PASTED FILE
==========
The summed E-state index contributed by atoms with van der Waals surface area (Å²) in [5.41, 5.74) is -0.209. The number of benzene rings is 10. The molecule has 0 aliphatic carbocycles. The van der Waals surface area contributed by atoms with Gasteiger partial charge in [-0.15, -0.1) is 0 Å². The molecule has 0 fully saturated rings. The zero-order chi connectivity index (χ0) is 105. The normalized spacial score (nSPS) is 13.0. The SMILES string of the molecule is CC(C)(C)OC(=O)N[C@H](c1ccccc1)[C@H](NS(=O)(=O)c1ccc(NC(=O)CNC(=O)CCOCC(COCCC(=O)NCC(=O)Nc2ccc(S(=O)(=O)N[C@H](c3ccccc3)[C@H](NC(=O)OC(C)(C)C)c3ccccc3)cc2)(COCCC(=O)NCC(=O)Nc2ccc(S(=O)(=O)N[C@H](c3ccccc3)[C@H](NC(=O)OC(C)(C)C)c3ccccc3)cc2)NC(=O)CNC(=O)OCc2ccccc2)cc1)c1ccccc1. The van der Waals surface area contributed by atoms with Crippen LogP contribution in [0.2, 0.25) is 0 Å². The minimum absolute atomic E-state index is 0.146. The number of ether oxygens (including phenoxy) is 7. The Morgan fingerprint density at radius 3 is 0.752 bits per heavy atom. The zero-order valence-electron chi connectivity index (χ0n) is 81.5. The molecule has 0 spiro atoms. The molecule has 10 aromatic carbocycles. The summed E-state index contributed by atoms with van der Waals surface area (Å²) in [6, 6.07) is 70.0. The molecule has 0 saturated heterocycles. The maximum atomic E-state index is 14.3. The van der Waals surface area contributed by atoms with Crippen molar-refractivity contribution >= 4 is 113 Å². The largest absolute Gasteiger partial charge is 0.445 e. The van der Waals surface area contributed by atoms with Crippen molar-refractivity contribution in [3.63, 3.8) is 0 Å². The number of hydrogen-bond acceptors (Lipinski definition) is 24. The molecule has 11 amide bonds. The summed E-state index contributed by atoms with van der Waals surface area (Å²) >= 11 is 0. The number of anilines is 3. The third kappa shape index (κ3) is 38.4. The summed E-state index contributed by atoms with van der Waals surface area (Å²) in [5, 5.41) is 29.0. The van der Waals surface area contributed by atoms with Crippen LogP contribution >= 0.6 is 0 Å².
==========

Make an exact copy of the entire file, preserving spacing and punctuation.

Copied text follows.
The summed E-state index contributed by atoms with van der Waals surface area (Å²) in [5.41, 5.74) is -0.209. The number of benzene rings is 10. The molecule has 0 aliphatic carbocycles. The van der Waals surface area contributed by atoms with Gasteiger partial charge in [-0.15, -0.1) is 0 Å². The molecule has 0 fully saturated rings. The zero-order chi connectivity index (χ0) is 105. The normalized spacial score (nSPS) is 13.0. The SMILES string of the molecule is CC(C)(C)OC(=O)N[C@H](c1ccccc1)[C@H](NS(=O)(=O)c1ccc(NC(=O)CNC(=O)CCOCC(COCCC(=O)NCC(=O)Nc2ccc(S(=O)(=O)N[C@H](c3ccccc3)[C@H](NC(=O)OC(C)(C)C)c3ccccc3)cc2)(COCCC(=O)NCC(=O)Nc2ccc(S(=O)(=O)N[C@H](c3ccccc3)[C@H](NC(=O)OC(C)(C)C)c3ccccc3)cc2)NC(=O)CNC(=O)OCc2ccccc2)cc1)c1ccccc1. The van der Waals surface area contributed by atoms with Crippen LogP contribution in [0.2, 0.25) is 0 Å². The minimum absolute atomic E-state index is 0.146. The number of ether oxygens (including phenoxy) is 7. The Morgan fingerprint density at radius 3 is 0.752 bits per heavy atom. The zero-order valence-electron chi connectivity index (χ0n) is 81.5. The molecule has 0 spiro atoms. The molecule has 10 aromatic carbocycles. The summed E-state index contributed by atoms with van der Waals surface area (Å²) in [6, 6.07) is 70.0. The molecule has 0 saturated heterocycles. The maximum atomic E-state index is 14.3. The van der Waals surface area contributed by atoms with Crippen molar-refractivity contribution >= 4 is 113 Å². The largest absolute Gasteiger partial charge is 0.445 e. The van der Waals surface area contributed by atoms with Crippen molar-refractivity contribution in [3.63, 3.8) is 0 Å². The number of hydrogen-bond acceptors (Lipinski definition) is 24. The molecule has 11 amide bonds. The summed E-state index contributed by atoms with van der Waals surface area (Å²) >= 11 is 0. The number of anilines is 3. The third kappa shape index (κ3) is 38.4. The summed E-state index contributed by atoms with van der Waals surface area (Å²) in [5, 5.41) is 29.0. The van der Waals surface area contributed by atoms with Crippen LogP contribution >= 0.6 is 0 Å².